Jammu and Kashmir is scheduled to hold its local body and municipal polls from 8 October. These elections are being held after a gap of 13 years. The panchayat elections are being held after seven years. Yet, instead of enthusiasm for polls, there is a hush over the Valley. It's not hard to guess why.
Just before the announcement of elections, there was a furore over Article 35A. While the Supreme Court deferred the hearing to January 2019, lingering suspicions remain among the locals that attempts are being made ‘behind the scenes' to annul this provision. Which has not only angered the populace, but also forced mainstream parties such as the National Conference and the Peoples Democratic Party to adopt a cautious approach and boycott the elections. The result? Not much poll-related activity on the ground.
The other reason is the threat of violence from militants. The day the election schedule was announced, unidentified gunmen torched some panchayat offices in south Kashmir. It doesn’t help that militants have already threatened to pour acid on those who participate in the poll process and that posters threatening the death of those suspected taking part in the elections have begun circulating on WhatsApp groups in south Kashmir.
And there are reports that polling officials are hesitant to display the names of candidates outside the panchayat offices—as is the process—in south Kashmir, for fears that the candidates may be targeted. Security forces also have the task of ensuring the safety of the elected representatives. The campaign of violence targeting the elected representatives between 2013 and 2015 shows what a difficult task that is. Taking all this into consideration, voter turnout will probably be abysmal. It may even be in the single digits, given last year's exercise of elections in the Srinagar Lok Sabha seat. All of which goes against the principle of free and fair elections.
Let's examine the last time panchayat elections were held: In 2011. After a spate of anti-India agitations and protests, the security situation in the Valley improved considerably by early 2011. This paved the way for the government to hold elections in a relatively secure manner and the Valley witnessed considerable political activity. Voter turnout was at 80 percent, which further demonstrated the willingness of the people to engage politically despite threats from militants and the boycott call from the Hurriyat (which held much more sway over Kashmiris back then).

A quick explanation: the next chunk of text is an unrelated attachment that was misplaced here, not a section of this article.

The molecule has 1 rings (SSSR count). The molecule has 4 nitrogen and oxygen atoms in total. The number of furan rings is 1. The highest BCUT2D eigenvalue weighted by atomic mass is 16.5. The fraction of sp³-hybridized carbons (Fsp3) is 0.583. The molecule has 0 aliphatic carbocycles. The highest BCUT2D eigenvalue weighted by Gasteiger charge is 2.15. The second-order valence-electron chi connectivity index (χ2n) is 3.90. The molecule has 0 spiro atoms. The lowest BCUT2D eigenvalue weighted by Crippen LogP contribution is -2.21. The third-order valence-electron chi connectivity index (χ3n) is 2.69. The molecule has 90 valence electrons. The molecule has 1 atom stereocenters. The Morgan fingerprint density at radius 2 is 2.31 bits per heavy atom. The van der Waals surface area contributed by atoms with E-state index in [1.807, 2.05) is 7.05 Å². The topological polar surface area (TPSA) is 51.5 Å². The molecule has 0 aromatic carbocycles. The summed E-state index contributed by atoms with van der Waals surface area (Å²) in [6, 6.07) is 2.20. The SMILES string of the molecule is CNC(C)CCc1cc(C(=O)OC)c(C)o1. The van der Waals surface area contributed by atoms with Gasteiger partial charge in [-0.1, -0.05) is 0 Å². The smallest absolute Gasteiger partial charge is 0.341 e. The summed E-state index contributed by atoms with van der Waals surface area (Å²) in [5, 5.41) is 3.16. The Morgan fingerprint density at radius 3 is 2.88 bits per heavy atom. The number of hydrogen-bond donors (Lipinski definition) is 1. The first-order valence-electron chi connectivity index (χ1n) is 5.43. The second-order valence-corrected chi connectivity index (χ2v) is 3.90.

Taking into account these circumstances, the polls were a resounding success for India, something the government proudly proclaimed on the global stage as a sign of the Kashmiris' unwavering faith in Indian democracy. It also gave India the opportunity to hit back at Pakistan, which has had an iron grip on Pakistan-occupied Kashmir.
There are reports that the Bharatiya Janata Party has won 71 municipal seats unopposed. The BJP state president Ravinder Raina has, farcically, been pointing to this as a 'historic victory'. The government, through its insistence to demonstrate that 'normalcy' has returned to the Valley, has scored a self-goal.
Poor turnout will tarnish India's image and the poll-related violence will further burden our security forces and exacerbate the alienation of Kashmiris. The preferred course would have been to wait out winter and test the waters by holding elections for the Anantnag Lok Sabha seat. Alas, that is no longer an option.
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Updated Date: Oct 06, 2018 16:51:12 IST